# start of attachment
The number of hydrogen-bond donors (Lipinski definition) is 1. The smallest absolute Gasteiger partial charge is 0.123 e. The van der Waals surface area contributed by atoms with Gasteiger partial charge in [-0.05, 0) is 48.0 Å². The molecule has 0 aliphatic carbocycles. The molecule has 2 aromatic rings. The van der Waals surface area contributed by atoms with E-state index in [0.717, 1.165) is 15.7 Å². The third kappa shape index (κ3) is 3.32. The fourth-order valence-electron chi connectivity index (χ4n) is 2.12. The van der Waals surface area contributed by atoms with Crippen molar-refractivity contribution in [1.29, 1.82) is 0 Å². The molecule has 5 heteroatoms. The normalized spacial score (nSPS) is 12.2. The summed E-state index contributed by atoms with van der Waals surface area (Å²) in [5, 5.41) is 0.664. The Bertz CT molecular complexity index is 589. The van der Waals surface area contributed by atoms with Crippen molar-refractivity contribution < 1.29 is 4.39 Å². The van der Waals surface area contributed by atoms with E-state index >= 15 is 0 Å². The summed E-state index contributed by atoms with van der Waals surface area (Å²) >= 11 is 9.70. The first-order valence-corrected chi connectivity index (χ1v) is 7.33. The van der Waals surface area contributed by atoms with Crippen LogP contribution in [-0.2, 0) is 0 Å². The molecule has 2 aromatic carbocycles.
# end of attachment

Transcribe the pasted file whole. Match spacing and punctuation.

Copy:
The number of hydrogen-bond donors (Lipinski definition) is 1. The smallest absolute Gasteiger partial charge is 0.123 e. The van der Waals surface area contributed by atoms with Gasteiger partial charge in [-0.05, 0) is 48.0 Å². The molecule has 0 aliphatic carbocycles. The molecule has 2 aromatic rings. The van der Waals surface area contributed by atoms with E-state index in [0.717, 1.165) is 15.7 Å². The third kappa shape index (κ3) is 3.32. The fourth-order valence-electron chi connectivity index (χ4n) is 2.12. The van der Waals surface area contributed by atoms with Crippen molar-refractivity contribution in [1.29, 1.82) is 0 Å². The molecule has 5 heteroatoms. The normalized spacial score (nSPS) is 12.2. The summed E-state index contributed by atoms with van der Waals surface area (Å²) in [5, 5.41) is 0.664. The Bertz CT molecular complexity index is 589. The van der Waals surface area contributed by atoms with Crippen molar-refractivity contribution < 1.29 is 4.39 Å². The van der Waals surface area contributed by atoms with E-state index >= 15 is 0 Å². The summed E-state index contributed by atoms with van der Waals surface area (Å²) >= 11 is 9.70. The first-order valence-corrected chi connectivity index (χ1v) is 7.33. The van der Waals surface area contributed by atoms with Crippen LogP contribution in [-0.2, 0) is 0 Å². The molecule has 2 aromatic carbocycles.